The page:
Shortage of funds threatens crucial nutrition support to refugees in Kenya

WFP has run out of fortified flour for the prevention of malnutrition.

Liza Mukonkole is 20 years old. Her first child is four months old, so she still qualifies for the preventive portion of nutritious flour. But once the stocks at the clinic run dry, there will be no replenishment. Photo: WFP/Martin Karimi

Achol Ngeng is 19 years old and the mother of a two-month-old boy. Since the beginning of her pregnancy, Achol has faithfully visited the International Rescue Committee-run health centre in Kakuma 1 camp every two weeks to collect corn-soy blend — a fortified flour meant to prevent malnutrition.

Achol was born in Kakuma and has lived all her life here. Growing up in a large family, food was never adequate. Now, she is starting her own family, thousands of miles from her home town in Jonglei, South Sudan.

“When I was pregnant, this porridge was my main meal most of the days.”

Funding shortfalls and difficult decisions

Achol Ngeng, 19 years old, collects her share of corn soya blend at the International Rescue Committee-run health centre in Kakuma 1 camp. Photo: WFP/Martin Karimi

Unfortunately, funding shortfalls have forced the United Nations World Food Programme (WFP) to stop distributing this crucial fortified flour as a preventative measure to all pregnant and breastfeeding mothers and to children under two years.

Now, WFP is having to prioritize those that are already malnourished, with children receiving a nutritious ready to eat peanut-based paste and the women getting a more specialized flour for porridge — products that are available courtesy of EU humanitarian funding.

“I collect two jugs of flour twice a month from this health centre,” said Achol. “If there is no more flour here, I won’t have any other source — I cannot buy it from the market because I have no cash.”

Even if Achol had the cash, it would be extremely difficult to find the highly nutritious flour in the market. And if it were to be legally supplied in the markets, the price would be prohibitive.

“WFP has been giving the fortified flour to pregnant women and breastfeeding mothers and to children under two years during the monthly food distributions as a general precaution to prevent a rise in malnutrition,” said Jackline Gatimu, Programme Associate — Nutrition at WFP. “However, now we are conserving the limited stocks of nutrition products and only using them for the treatment of moderate malnutrition through the health centres. This is purely because of a shortage of funds.”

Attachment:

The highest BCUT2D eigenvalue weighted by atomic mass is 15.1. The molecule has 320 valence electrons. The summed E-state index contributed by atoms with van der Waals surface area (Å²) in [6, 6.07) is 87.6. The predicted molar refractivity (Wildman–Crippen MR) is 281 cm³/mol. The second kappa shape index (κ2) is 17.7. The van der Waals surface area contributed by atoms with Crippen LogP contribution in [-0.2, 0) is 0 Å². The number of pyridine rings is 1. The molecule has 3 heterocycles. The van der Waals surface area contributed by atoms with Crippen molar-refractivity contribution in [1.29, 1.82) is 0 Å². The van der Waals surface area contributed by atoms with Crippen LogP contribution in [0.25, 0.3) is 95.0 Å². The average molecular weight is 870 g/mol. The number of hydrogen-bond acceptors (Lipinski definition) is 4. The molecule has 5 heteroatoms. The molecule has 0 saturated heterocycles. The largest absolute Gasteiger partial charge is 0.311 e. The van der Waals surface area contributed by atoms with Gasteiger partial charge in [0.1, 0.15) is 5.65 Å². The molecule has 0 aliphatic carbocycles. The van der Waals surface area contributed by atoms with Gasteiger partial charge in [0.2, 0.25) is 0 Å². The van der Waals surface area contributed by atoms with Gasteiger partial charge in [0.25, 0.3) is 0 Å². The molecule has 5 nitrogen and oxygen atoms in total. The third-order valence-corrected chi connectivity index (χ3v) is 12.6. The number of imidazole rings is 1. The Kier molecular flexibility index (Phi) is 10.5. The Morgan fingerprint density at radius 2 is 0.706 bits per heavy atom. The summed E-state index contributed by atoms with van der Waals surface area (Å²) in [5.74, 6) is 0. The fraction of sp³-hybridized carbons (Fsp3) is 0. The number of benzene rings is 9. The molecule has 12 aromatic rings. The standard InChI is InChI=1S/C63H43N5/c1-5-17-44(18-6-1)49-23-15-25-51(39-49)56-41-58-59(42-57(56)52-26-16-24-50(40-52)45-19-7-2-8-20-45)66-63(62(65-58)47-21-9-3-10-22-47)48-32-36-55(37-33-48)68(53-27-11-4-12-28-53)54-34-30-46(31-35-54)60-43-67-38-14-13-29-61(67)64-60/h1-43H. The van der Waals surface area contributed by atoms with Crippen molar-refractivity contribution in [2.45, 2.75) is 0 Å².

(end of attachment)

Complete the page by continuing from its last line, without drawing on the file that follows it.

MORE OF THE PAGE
The fortified flour, or corn-soy blend, is the single most nutritious product in the refugees’ general food basket. Without it, mothers and children cannot be guaranteed a stable source of highly nutritious foods.

Don’t touch! It’s mother’s porridge

Health workers check a child for malnutrition. Funding shortfalls have forced WFP to stop distributing fortified flour as a preventative measure to all pregnant and breastfeeding mothers and to children under two years. Photo: WFP/Martin Karimi

The product is given to pregnant and/or breastfeeding women (with children under six months) every two weeks. The mothers collect a portion to last them between 14 and 18 days. This porridge is not meant to be shared with anyone else in the family and is solely for the mother.

The porridge gives women additional strength and health so that they can breastfeed more comfortably for six months and, for those who are pregnant, the porridge helps with the healthy development of the foetus.

If a woman is found to be malnourished during pregnancy or while breastfeeding, she is given a more nutritious specialized flour to treat and reverse the condition.

During the twice monthly visits to the clinics, mothers are also taught about best nutrition and hygiene practices.

Little or no choice

Liza Mukonkole is 20 years old and as she has a four-month old child she qualifies for the preventive portion of nutritious flour. But once the stocks at the clinic run dry, there will be no replenishment.

“This porridge is good for my health,” said Liza. “I take it three times a day.”

Liza has been taught on the benefits of exclusive breastfeeding until the child turns six months. She wants to make sure that her child gets a good start in life.

“If the flour that we collect here runs out, I will probably start buying maize meal or milled sorghum for porridge,” said Liza. “I hope those who have been giving us the flour can continue doing so.”

Treatment of malnutrition among refugees in Kenya is supported with funding from EU Humanitarian Aid.

Read more about WFP’s work in Kenya.

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